How about Frontline's brutal hour-long piece on the insurgency, titled "The Killers," which helps sort out who's who in the ranks of those responsible for the hundreds of deaths a week? Using intermediaries, the journalists got interviews with the fighters to show how al Qaida in Iraq has muscled former Baathists out of the way and changed the lines of the battle.
Juan Cole's Informed Content, where the University of Michigan professor closely reads the local papers and breaks down the week of sectarian violence that has the ominous look of civil war. He's fond of this NYTimes piece on the role of Shiite clerics in the rising attacks.
On the opposite side of the aisle from Cole, there's Powerline, which recently posted a letter of thanks from the mayor of Tall 'Afar to the U.S. troops which freed the city from the boot of Abu Mousab Al Zarqawi, the Jordanian-born al Qaida leader.
For a view from the streets, there's Healing Iraq, a blog by a dentist reporting on post-Saddam Iraq. He wrote on Friday of:
Fierce streetfighting at my doorstep for the last 3 hours. Rumor in the neighbourhood is that men in black are trying to enter the area. Some armed kids defending the local mosque three blocks away are splattering bullets at everything that moves, and someone in the street was shouting for people to prepare for defending themselves.
Theres supposed to be a curfew, but it doesnt look like it. My net connection is erratic, so Ill try to update again if possible. The news from other areas in Baghdad are horrible. I dont think its being reported anywhere.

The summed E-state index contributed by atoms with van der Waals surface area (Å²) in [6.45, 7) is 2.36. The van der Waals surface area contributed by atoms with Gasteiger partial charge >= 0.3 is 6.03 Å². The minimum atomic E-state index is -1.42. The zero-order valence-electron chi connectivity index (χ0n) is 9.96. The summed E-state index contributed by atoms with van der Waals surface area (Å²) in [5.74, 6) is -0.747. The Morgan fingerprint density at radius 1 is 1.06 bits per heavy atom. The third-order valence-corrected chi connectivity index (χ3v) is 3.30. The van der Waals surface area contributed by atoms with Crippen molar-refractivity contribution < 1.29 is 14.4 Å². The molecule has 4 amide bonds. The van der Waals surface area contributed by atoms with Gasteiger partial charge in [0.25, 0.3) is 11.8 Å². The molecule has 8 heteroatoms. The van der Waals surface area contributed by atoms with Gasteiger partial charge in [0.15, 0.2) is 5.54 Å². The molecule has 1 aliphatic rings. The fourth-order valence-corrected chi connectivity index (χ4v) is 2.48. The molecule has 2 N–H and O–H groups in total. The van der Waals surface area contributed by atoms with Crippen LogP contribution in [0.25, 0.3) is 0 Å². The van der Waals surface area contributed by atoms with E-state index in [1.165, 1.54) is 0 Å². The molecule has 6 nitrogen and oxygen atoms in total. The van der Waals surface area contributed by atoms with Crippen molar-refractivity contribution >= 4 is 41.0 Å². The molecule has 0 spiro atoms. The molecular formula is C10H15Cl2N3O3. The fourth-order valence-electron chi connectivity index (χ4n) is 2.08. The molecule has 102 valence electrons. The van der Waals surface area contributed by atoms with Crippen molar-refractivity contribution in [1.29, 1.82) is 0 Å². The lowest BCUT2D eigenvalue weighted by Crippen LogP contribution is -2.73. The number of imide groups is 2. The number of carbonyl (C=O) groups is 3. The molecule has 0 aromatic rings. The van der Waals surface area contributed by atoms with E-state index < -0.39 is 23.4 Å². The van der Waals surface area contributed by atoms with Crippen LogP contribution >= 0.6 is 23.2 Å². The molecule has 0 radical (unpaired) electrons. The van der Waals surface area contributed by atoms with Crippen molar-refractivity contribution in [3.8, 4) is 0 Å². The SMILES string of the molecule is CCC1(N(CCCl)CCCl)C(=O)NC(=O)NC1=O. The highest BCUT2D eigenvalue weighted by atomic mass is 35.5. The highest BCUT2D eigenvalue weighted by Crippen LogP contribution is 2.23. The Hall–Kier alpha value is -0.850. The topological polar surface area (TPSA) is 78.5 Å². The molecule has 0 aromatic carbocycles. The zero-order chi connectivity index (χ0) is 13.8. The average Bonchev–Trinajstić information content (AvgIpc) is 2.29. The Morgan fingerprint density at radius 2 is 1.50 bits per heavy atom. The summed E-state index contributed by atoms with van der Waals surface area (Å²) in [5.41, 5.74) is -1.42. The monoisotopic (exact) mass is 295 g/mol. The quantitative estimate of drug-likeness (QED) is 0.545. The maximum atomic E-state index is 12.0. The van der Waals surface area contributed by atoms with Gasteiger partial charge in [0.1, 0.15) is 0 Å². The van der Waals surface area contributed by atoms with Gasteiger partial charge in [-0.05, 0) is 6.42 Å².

And the latest post (Thursday) from Baghdad Burning, written by a young Iraqi woman:
We woke up this morning to news that men wearing Iraqi security uniforms walked in and detonated explosives, damaging the mosque almost beyond repair. Its heart-breaking and terrifying. There has been gunfire all over Baghdad since morning. The streets near our neighborhood were eerily empty and calm but there was a tension that had us all sitting on edge. We heard about problems in areas like Baladiyat where there was some rioting and vandalism, etc. and several mosques in Baghdad were attacked. I think what has everyone most disturbed is the fact that the reaction was so swift, like it was just waiting to happen.
All morning weve been hearing/watching both Shia and Sunni religious figures speak out against the explosions and emphasise that this is what is wanted by the enemies of Iraq- this is what they would like to achieve- divide and conquer. Extreme Shia are blaming extreme Sunnis and Iraq seems to be falling apart at the seams under foreign occupiers and local fanatics.